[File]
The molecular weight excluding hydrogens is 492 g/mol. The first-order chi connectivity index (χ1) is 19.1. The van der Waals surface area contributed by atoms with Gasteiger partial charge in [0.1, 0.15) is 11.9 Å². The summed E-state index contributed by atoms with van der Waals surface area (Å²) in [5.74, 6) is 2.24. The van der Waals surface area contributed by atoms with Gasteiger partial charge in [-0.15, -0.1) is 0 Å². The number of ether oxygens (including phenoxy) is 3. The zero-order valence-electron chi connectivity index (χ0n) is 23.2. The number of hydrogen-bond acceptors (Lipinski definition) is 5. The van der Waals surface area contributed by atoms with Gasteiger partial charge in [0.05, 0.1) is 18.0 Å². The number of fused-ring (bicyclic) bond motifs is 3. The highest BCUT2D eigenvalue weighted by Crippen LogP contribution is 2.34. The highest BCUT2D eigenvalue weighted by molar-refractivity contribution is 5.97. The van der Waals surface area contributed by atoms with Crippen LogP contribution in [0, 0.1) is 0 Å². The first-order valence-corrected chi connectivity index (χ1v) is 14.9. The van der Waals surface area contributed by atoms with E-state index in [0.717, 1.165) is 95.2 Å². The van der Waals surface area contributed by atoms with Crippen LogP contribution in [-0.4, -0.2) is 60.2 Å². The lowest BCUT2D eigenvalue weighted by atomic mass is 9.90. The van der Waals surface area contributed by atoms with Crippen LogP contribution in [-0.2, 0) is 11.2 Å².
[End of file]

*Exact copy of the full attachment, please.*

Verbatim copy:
The molecular weight excluding hydrogens is 492 g/mol. The first-order chi connectivity index (χ1) is 19.1. The van der Waals surface area contributed by atoms with Gasteiger partial charge in [0.1, 0.15) is 11.9 Å². The summed E-state index contributed by atoms with van der Waals surface area (Å²) in [5.74, 6) is 2.24. The van der Waals surface area contributed by atoms with Gasteiger partial charge in [-0.15, -0.1) is 0 Å². The number of ether oxygens (including phenoxy) is 3. The zero-order valence-electron chi connectivity index (χ0n) is 23.2. The number of hydrogen-bond acceptors (Lipinski definition) is 5. The van der Waals surface area contributed by atoms with Gasteiger partial charge in [0.05, 0.1) is 18.0 Å². The number of fused-ring (bicyclic) bond motifs is 3. The highest BCUT2D eigenvalue weighted by Crippen LogP contribution is 2.34. The highest BCUT2D eigenvalue weighted by molar-refractivity contribution is 5.97. The van der Waals surface area contributed by atoms with Crippen LogP contribution in [0, 0.1) is 0 Å². The first-order valence-corrected chi connectivity index (χ1v) is 14.9. The van der Waals surface area contributed by atoms with E-state index in [0.717, 1.165) is 95.2 Å². The van der Waals surface area contributed by atoms with Crippen LogP contribution in [-0.4, -0.2) is 60.2 Å². The lowest BCUT2D eigenvalue weighted by atomic mass is 9.90. The van der Waals surface area contributed by atoms with Crippen LogP contribution in [-0.2, 0) is 11.2 Å².